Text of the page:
< Earlier Kibitzing · PAGE 2 OF 2 ·
|Mar-26-08|| ||Eyal: <Botvinnik, a man of strong will, who was capable of hiding his emotions, left the stage literally broken, and behind his horned-rimmed glasses his eyes were incredibly sad... At this moment he appeared to me to be very unhappy.> (Koblents)|
<Of course, Botvinnik was depressed by twice missing a strightforward draw, but even more so by the fact that he had suffered a defeat on his home ground, and had been crushed by his own positional weapon. It turned out that Tal was able to defeat him not only by "mad" play, but also by "normal" play.> (Kasparov)
|Mar-26-08|| ||M.D. Wilson: This game is for those who think Tal was nothing but a swindler.|
|Sep-05-08|| ||Mikhail Tal fan: <Of course, Botvinnik was depressed by twice missing a strightforward draw, but even more so by the fact that he had suffered a defeat on his home ground, and had been crushed by his own positional weapon. It turned out that Tal was able to defeat him not only by "mad" play, but also by "normal" play.> (Kasparov)|
Great Micha.. Great "Tale"..
..Tal is "Tall"..
|Sep-19-08|| ||DoubleCheck: I was considering
71. Kf5 Qg7
72. Qd8+ Kf7
73. Qd7+ Kg8
74. Qxg7+ Kxg7
but white should still win
|Nov-09-08|| ||Jonathan Sarfati: This bears out the observation by Alex Yermolinsky in "The Road to Chess Improvement" that the "tactician v stragetist" stereotype doesn't work. Rather, both players used strategic and tactical weapons against each other. Here is Tal playing better in a positional maneuvring game, albeit with some nice tactics as featured in many such games.|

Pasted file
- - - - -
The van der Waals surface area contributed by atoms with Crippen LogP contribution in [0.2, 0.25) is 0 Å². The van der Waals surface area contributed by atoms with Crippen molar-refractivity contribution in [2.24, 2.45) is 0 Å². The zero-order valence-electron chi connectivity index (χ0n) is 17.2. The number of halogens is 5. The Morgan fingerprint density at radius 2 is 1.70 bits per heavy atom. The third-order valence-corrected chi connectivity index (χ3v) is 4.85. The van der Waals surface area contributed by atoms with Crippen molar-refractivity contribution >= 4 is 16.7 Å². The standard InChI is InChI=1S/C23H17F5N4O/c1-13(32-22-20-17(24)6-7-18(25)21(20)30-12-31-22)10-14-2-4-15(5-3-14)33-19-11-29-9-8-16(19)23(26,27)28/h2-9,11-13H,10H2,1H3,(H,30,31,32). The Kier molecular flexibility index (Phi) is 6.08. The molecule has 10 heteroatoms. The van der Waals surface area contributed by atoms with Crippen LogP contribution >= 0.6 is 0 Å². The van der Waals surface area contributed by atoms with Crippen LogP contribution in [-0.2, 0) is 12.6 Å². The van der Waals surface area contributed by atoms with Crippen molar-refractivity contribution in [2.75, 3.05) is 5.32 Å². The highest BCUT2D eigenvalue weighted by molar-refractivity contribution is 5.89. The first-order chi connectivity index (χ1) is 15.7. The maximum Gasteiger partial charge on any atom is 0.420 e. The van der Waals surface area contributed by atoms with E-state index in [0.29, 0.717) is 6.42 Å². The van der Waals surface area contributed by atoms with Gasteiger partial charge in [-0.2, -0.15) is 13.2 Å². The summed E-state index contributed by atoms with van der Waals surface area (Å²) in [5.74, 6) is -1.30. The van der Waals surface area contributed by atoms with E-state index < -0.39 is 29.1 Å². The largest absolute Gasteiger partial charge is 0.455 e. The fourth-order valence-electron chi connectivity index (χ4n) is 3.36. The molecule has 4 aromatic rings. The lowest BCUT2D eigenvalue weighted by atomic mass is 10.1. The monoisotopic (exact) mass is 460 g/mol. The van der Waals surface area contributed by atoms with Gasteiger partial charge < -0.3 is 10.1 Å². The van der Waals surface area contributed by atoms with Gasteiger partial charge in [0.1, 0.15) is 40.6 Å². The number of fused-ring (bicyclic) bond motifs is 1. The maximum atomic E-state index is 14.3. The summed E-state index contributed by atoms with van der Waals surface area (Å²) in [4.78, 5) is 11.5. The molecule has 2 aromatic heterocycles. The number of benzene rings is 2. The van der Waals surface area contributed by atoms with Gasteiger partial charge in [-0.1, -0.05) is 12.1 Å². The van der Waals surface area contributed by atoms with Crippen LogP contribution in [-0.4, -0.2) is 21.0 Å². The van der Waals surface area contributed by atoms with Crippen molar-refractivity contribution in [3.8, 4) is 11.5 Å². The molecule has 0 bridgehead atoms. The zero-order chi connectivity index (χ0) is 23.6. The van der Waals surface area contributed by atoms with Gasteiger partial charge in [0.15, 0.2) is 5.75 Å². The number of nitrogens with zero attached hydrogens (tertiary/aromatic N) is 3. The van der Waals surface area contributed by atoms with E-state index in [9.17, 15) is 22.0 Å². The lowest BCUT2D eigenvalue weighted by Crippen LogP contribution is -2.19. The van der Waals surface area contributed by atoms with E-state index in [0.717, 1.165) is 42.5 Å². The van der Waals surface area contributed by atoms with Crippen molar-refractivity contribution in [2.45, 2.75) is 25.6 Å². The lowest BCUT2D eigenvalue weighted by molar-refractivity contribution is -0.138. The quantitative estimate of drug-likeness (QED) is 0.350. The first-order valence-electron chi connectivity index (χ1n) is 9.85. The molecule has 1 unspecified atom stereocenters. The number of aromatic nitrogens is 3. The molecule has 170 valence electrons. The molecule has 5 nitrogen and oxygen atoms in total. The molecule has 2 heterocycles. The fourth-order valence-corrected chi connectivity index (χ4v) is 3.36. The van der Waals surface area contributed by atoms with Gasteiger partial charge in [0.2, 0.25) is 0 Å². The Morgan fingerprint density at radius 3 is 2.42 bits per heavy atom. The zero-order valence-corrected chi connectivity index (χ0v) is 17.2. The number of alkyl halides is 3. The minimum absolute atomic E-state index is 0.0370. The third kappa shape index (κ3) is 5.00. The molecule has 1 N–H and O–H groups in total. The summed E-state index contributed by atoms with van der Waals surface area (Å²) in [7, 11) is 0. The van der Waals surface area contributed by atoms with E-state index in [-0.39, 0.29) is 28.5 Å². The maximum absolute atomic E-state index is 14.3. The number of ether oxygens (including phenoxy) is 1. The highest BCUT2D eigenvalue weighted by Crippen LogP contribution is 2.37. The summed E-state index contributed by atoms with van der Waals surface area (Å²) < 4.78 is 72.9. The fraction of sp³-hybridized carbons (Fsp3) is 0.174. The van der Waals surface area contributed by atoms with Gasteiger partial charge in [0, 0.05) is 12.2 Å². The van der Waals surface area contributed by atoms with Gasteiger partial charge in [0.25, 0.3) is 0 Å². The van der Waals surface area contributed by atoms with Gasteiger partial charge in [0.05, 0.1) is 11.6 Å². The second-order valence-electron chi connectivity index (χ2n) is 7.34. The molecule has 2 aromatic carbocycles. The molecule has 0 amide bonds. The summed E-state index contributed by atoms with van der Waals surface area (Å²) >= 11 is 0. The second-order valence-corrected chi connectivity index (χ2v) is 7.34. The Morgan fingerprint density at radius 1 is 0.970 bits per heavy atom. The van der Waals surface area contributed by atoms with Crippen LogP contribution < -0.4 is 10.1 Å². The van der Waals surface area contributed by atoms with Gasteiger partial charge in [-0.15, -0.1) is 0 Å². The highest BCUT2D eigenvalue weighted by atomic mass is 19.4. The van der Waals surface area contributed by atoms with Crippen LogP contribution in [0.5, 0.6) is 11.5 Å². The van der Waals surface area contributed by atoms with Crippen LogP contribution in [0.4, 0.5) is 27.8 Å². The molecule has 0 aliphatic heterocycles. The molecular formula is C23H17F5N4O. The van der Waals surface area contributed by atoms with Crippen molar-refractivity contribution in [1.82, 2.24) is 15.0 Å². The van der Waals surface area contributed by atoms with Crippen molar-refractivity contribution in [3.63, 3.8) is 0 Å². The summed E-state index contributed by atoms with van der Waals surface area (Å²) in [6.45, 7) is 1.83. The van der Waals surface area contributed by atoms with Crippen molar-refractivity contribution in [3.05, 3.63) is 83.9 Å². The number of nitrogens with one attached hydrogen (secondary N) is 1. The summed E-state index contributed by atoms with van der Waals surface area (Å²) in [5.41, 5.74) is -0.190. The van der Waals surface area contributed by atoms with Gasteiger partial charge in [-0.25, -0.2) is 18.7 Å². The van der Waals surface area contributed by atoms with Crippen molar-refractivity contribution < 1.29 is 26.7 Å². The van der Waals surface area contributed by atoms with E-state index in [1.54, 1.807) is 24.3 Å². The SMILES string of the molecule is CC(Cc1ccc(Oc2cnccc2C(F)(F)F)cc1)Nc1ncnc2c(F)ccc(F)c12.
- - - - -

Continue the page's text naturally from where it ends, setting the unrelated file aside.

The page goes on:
|Feb-20-09|| ||M.D. Wilson: 20 Qa8 just doesn't look right.|
|May-05-09|| ||plang: One of the key games of the match. Botvinnik had the momentum after winning games 8 & 9 to close within one point. After 7..d5 the game had transposed into the Fianchetto Gruenfeld. Tal and Kasparov both recommended 8..a5 as an improvement. Had Tal played 10 Nxd2 then 10..c5 would have achieved an easy equality for Black. After Tal's 10 Qxd2! accepting the pawn with 10..dxc
11 Ng5..cxb 12 Nxe6 is bad for Black. Botvinnik's clever 20..Qa8! avoided the pin that Tal was planning with 21 Bf4 which could now be answered with 21..b5 winning the d-pawn. Kasparov: "Thus 27..Qxd4! would have given an easy draw. However, Botvinnik again did not want to calculate "unclear" variations, especially with time-trouble imminent. The mistake of the first match! In the return match he realised that it was not possible to avoid such calculations." Tal criticized 31..Rf6? as being too passive recommending 31.. Rd5 with equality. Botvinnik could have avoided the losing queen endgame with 45..a6 but after 46 Qb6..Nd5 (if 46..Ne8 47 Rxe6!)
47 Qd8+..Qf8 48 Bxh7+ he still would have had a losing position.|
|Aug-18-09|| ||WhiteRook48: 16...Qb8 what's the point?|
|Aug-28-09|| ||WhiteRook48: or why does he even play Qd6 to begin with?|
|Nov-11-10|| ||talisman: can i get a little ANNOTATION!!!!|
|Nov-12-10|| ||jmi: <talisman: can i get a little ANNOTATION!!!!>|
1.Nf3 White wins
|May-01-11|| ||kia0708: Queen + 2 Rooks
Queen + 2 Rooks
this is far too volatile for me :-)
|Nov-11-11|| ||Eric Farley: People say that Fischer once called Botvinnik a "glorified coffee-house player." Maybe it was because of games like this one. What a boring player, and kind of yellow-livered too. He sat passively and did almost nothing the whole game except move his rooks or king to and fro on the last rank. And to place his queen on a8 for no apparent reason!|